"Either you see it or you don't."As you open the heavy novel The Marvels and read this epigraph, you wonder--just what am I supposed to see? What pieces fit of the story together? What details in his multilayered drawings does Brian Selznick intend as hints for plot twists to come? What imagery from his rich descriptions stand out?
Please join me as I ruminate over the wonder of Brian Selznick's masterful story The Marvels. And definitely add your name below for a chance to win a giveaway of this beautiful novel.
The MarvelsAs in Wonderstruck, Selznick tells two entirely different stories, one in pictures and the other in text. Instead of intertwining the two narratives, The Marvels begins with nearly 400 pages of continuous pictures, telling the story of Billy Marvel and his family of actors, who flourish in London from the 17th to 19th centuries. The text then jumps nearly a century later, to Joseph Jervis, a boy who runs away from home, seeking refuge with his uncle in London. Joseph's eccentric uncle lives in the Marvel house, and young Joseph is intrigued by its portraits and ghostly presences.
by Brian Selznick
Your local library
The book trailer for The Marvels is wonderful -- giving you a taste for the story, Billy's shipwreck and the sense of drama created by the theater setting.
I'm sure our Emerson book club will be talking about this as we go through our Mock Newbery discussions. Honestly, I haven't been able to fully digest this story. What parts of a story do we pay attention to? Can we see more when we look again? How does the text develop the characters and setting? The Marvels, like Selznick's other masterpieces, is definitely a story that demands multiple readings.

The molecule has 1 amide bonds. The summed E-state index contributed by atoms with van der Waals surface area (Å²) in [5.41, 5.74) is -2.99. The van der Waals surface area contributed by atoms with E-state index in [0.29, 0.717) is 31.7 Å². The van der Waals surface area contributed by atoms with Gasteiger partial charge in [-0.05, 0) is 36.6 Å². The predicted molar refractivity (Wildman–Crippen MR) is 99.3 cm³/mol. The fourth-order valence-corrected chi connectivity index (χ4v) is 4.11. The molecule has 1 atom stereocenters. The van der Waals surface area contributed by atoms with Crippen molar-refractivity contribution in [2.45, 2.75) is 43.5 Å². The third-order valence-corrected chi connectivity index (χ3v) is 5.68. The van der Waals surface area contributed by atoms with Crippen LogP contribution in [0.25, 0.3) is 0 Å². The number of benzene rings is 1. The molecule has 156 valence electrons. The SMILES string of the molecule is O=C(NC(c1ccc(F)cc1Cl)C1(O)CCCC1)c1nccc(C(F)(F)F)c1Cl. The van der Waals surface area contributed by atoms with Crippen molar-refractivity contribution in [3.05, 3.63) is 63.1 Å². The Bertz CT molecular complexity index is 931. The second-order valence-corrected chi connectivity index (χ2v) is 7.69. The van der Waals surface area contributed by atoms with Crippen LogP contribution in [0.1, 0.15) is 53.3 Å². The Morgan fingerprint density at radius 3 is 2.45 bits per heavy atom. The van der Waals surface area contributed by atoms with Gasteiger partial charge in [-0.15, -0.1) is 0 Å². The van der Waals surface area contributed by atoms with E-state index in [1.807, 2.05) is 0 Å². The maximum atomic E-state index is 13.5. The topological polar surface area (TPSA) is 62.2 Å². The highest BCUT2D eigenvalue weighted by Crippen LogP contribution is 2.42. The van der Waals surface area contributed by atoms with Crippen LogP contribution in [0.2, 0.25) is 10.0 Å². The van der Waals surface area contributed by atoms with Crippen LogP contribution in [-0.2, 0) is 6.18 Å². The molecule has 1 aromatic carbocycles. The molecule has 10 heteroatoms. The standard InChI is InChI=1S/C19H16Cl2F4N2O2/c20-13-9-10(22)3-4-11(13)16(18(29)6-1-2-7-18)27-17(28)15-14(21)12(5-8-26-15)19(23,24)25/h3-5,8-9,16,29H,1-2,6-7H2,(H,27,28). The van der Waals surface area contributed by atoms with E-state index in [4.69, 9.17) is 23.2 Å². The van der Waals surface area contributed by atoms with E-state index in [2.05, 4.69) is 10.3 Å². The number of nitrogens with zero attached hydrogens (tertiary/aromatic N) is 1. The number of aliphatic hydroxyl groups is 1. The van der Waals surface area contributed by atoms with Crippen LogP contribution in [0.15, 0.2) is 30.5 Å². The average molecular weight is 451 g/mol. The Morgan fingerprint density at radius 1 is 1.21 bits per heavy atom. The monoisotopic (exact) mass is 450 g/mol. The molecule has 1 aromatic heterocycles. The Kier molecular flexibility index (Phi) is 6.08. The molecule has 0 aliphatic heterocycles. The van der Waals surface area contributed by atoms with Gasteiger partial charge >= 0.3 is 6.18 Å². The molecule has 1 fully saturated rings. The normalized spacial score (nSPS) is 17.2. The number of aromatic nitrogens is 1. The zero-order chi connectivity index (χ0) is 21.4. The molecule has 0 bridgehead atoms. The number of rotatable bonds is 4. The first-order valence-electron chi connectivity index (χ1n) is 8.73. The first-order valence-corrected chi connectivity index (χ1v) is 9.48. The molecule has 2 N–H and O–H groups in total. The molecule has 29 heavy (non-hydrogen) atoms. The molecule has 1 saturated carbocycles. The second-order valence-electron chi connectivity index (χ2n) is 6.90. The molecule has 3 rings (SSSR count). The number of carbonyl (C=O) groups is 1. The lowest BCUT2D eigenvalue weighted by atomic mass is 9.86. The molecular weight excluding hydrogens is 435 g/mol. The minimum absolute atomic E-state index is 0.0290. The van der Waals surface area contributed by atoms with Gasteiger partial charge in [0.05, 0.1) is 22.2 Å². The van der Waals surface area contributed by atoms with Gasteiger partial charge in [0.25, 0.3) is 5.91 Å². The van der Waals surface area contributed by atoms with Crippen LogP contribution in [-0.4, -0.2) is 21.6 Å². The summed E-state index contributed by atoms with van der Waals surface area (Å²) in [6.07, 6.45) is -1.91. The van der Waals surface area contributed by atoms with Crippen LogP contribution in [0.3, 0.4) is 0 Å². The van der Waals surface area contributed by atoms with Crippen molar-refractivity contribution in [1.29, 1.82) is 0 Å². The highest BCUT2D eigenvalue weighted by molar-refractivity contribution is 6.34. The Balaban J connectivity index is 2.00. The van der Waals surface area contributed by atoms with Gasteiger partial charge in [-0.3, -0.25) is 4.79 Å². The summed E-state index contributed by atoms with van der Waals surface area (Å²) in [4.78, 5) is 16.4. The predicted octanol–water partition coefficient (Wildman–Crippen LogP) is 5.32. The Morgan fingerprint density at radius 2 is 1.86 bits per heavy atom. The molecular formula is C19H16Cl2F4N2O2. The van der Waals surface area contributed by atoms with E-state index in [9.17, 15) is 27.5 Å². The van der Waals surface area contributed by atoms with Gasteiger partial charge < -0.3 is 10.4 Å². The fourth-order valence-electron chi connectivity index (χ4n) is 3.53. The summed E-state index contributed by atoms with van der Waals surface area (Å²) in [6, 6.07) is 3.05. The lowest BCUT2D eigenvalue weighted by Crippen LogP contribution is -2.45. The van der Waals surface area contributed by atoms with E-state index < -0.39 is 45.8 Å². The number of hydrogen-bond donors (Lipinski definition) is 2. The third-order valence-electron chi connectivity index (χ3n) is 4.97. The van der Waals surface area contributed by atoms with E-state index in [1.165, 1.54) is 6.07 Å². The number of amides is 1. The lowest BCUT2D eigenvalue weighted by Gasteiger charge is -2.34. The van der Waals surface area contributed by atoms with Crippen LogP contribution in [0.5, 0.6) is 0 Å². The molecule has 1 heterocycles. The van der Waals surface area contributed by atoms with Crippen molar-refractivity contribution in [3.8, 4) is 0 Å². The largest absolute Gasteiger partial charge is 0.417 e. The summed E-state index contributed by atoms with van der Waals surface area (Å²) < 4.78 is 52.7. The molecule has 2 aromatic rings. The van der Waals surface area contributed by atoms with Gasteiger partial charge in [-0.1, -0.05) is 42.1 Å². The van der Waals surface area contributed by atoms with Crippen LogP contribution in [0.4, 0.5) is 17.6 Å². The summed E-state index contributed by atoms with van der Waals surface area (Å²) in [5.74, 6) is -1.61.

Brian Selznick is setting out on a multi-city tour to celebrate the release of The Marvels! Find out where to meet Brian Selznick on his tour for #THEMARVELS here.
Please complete the rafflecopter below to enter for a chance at winning your own copy of The Marvels plus a Marvels jigsaw puzzle.
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Giveaway open to US addresses only. Prizing and samples provided by Scholastic.
Here are some snippets from other reviews:
- "Art is seen to illuminate life and life to constantly spark art — a point further reinforced in the afterword when Selznick reveals his inspiration. Rich with “miracles and sadness,” a bookmaking tour de force, this novel is as full of marvels as its title suggests." -- The Washington Post review
- "Upon completing The Marvels, I sat still, feeling as I did after a remarkable theatrical experience, say a dramatic opera, a visually stunning film, or a striking play, in awe of what I’d just experienced. Hours later it lingers with me, a gorgeous work of art." -- Monica Edinger, Educating Alice
- "As a mentor text, this book is an excellent anchor piece for looking at character development and characterization. We see especially how Joseph develops as a character and how he changes throughout the book. It's simple and subtle but remarkable at the same time." -- Jen Vincent, Teach Mentor Texts
©2015 Mary Ann Scheuer, Great Kid Books